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Visa Options for Expats in the Philippines

Visa Options for Expats in the Philippines

Moving abroad to the Philippines is a great idea for those who love diverse cultures, delicious food, a low cost of living, and tropical weather! In order to make your overseas dream a reality, you’ll need to acquire the appropriate visa to enter and stay in the Philippines for the duration of your intended stay.

Generally, for expats looking to live abroad in the Philippines, there are a few main options:

  • Tourism: Travelers from approved countries can visit the Philippines visa-free, without any prior paperwork. This allowance ranges between 7 and 59 days, depending on where you are from.
    • 59 Days: Brazil, Israel
    • 30 Days: The entire European Union, plus such countries as the United States, Canada, Australia, and New Zealand.
    • 14 Days: Hong Kong, Macau
    • 7 Days: British National (Overseas), or BN(O)

Note: Those who wish to stay beyond their tourist visa cutoff date can apply for a Long Stay Visa. This adds an additional 6 months of residency for touristic endeavours, renewable for up to 16 months. Prior to 2013, tourists in the Philippines needed to renew their permit every 2 months. At the end of the 16 months, you will need to return to your home country and reapply for the Long Stay Visa in order to continuously live abroad in the Philippines in this manner.

  • Non-Immigration Visa:

    • This is the kind of visa you will apply for if you’re looking to work or study abroad in the Philippines. It is valid as long as the conditions under which you were approved (employment, education) are still met.
    • To receive a work permit, you will need to have found employment in the country already, as your employer will petition for the work visa on your behalf.
    • Application for a work visa can be done while already in the Philippines, or in your home country through a consulate.
    • All those looking to work abroad in the country will also need to apply for an Alien Employment Permit (AEP).


  • Non-Quota Immigrant Visa:

    • This visa is for those who are married to Filipino citizens, have Filipino citizen parents, or are natural-born Filipinos returning to the country.


  • Quota Immigrant Visa:

    • An investor-type visa granted to those with a specialized skill set and enough capital to make significant, positive changes in the country.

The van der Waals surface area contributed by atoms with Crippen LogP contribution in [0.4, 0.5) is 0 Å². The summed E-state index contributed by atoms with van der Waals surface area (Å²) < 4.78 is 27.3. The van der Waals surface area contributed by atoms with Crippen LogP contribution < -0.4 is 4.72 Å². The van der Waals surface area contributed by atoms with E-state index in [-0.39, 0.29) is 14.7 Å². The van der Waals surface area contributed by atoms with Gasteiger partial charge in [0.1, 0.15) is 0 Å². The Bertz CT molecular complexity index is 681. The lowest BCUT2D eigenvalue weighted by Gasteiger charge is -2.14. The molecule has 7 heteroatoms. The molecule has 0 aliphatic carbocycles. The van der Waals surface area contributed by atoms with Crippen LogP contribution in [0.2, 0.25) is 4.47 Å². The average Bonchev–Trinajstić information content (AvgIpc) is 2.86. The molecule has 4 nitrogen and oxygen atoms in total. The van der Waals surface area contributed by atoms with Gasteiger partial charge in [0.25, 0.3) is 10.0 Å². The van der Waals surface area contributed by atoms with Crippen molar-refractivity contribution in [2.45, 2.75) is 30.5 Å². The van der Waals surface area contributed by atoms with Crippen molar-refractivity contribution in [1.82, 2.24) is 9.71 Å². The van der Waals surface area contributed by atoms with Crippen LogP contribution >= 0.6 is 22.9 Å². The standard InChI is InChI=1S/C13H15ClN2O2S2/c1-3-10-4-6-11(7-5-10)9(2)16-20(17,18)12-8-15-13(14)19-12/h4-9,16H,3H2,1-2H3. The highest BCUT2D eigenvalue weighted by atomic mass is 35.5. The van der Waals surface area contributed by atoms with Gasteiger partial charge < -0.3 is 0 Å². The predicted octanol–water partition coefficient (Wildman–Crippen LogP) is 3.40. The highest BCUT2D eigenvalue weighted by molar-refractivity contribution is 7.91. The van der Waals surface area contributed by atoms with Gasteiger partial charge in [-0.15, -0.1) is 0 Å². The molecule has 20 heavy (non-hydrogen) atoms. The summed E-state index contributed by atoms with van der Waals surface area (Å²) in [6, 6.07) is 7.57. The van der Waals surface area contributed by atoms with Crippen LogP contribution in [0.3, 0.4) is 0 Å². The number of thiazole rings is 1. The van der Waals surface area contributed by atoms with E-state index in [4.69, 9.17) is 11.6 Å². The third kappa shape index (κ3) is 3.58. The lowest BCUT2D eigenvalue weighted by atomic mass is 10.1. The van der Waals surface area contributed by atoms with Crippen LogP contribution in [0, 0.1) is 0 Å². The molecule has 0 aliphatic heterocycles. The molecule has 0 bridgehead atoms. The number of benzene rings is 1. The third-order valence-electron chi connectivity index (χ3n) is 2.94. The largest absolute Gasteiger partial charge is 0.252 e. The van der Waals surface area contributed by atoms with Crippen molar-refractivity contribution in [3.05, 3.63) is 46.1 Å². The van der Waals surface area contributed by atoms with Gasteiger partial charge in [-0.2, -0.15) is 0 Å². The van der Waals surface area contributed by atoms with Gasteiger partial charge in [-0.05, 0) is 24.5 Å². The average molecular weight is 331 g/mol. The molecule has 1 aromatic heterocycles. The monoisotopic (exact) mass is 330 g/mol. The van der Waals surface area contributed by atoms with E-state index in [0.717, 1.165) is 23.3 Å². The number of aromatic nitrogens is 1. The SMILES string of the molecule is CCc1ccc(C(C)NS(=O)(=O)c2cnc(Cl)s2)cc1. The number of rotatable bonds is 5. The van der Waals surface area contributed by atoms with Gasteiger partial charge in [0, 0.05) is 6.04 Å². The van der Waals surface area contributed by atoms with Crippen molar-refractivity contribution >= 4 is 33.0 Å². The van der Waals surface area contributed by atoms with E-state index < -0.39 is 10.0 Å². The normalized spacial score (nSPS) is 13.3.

• Special Resident Retiree Visa:

    • To retire abroad in the Philippines, you must be at least 35 years old. To receive the visa, those who are 35-49 years old will need to make a bank deposit of $50,000 USD.
    • If you are over the age of 50 and receive a pension from overseas, your required deposit is only $10,000 USD, so long as the pension provides at least $800 per month.


Note: Marrying a Filipino citizen or obtaining one of the above-mentioned retirement visas are the two main ways to receive permanent residency in the Philippines.


Citizenship in the Philippines

If you have (1) Filipino parents or (2) were born in the Philippines, are a minor, and have lived there continuously since you can qualify for fast-tracked citizenship in the country. All others looking for a Filipino passport will have to do so through one of a few naturalization methods.

  • Marriage: foreigners who have married Filipino nationals can qualify for citizenship through the courts.
  • Office of the Solicitor General: this government office can approve case-by-case petitions for citizenship, as long as the applicant is deemed qualified.
  • Significant Contribution: If you have made impactful contributions to the Filipino economy, culture, or society, a government official can sponsor you for citizenship.

Whichever route you choose, you will most likely have to meet these additional qualifications:

  • Have resided in the Philippines for at least 10 years
  • Receive an approved income or own a property in the country
  • Proficiency in English, Spanish, or a native language
  • Be in good standing with the state, no criminal record
  • Be at least 21 years of age
  • All minor children of the applicant must be enrolled in schools recognized by the Bureau of Education.

As with all countries, especially those in Asia, visa requirements are always changing and adapting to the world. It’s important to contact your local consulate, embassy, or the immigration website of the country you wish to move abroad to.

Click here to read more about the Philippines!

Here is a really great podcast from the Expat Money ShowJohnnyFD on living in Southeast Asia

For information on living in the Philippines, contact our office HERE.

Author Bio:

Tyler Sorce is an American writer and digital nomad currently living in Lisbon, Portugal. In a past life he was a chef in Manhattan and Paris, follow his travels and favorite dishes on Instagram.

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